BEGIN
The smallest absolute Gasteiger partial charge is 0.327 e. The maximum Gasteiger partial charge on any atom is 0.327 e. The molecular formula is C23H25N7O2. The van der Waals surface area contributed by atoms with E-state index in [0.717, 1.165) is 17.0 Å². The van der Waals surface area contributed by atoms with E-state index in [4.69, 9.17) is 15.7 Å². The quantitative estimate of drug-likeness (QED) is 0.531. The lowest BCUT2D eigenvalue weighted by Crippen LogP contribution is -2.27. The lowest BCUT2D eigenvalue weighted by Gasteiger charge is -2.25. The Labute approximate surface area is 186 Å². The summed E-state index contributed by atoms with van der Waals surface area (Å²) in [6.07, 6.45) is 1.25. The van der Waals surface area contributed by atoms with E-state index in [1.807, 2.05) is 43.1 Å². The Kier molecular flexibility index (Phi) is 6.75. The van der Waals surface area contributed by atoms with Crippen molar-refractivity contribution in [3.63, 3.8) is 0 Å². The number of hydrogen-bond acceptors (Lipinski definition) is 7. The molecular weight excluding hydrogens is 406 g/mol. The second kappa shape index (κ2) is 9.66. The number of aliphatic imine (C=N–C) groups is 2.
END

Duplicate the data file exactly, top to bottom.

The smallest absolute Gasteiger partial charge is 0.327 e. The maximum Gasteiger partial charge on any atom is 0.327 e. The molecular formula is C23H25N7O2. The van der Waals surface area contributed by atoms with E-state index in [0.717, 1.165) is 17.0 Å². The van der Waals surface area contributed by atoms with E-state index in [4.69, 9.17) is 15.7 Å². The quantitative estimate of drug-likeness (QED) is 0.531. The lowest BCUT2D eigenvalue weighted by Crippen LogP contribution is -2.27. The lowest BCUT2D eigenvalue weighted by Gasteiger charge is -2.25. The Labute approximate surface area is 186 Å². The summed E-state index contributed by atoms with van der Waals surface area (Å²) in [6.07, 6.45) is 1.25. The van der Waals surface area contributed by atoms with E-state index in [1.807, 2.05) is 43.1 Å². The Kier molecular flexibility index (Phi) is 6.75. The van der Waals surface area contributed by atoms with Crippen molar-refractivity contribution in [3.63, 3.8) is 0 Å². The number of hydrogen-bond acceptors (Lipinski definition) is 7. The molecular weight excluding hydrogens is 406 g/mol. The second kappa shape index (κ2) is 9.66. The number of aliphatic imine (C=N–C) groups is 2.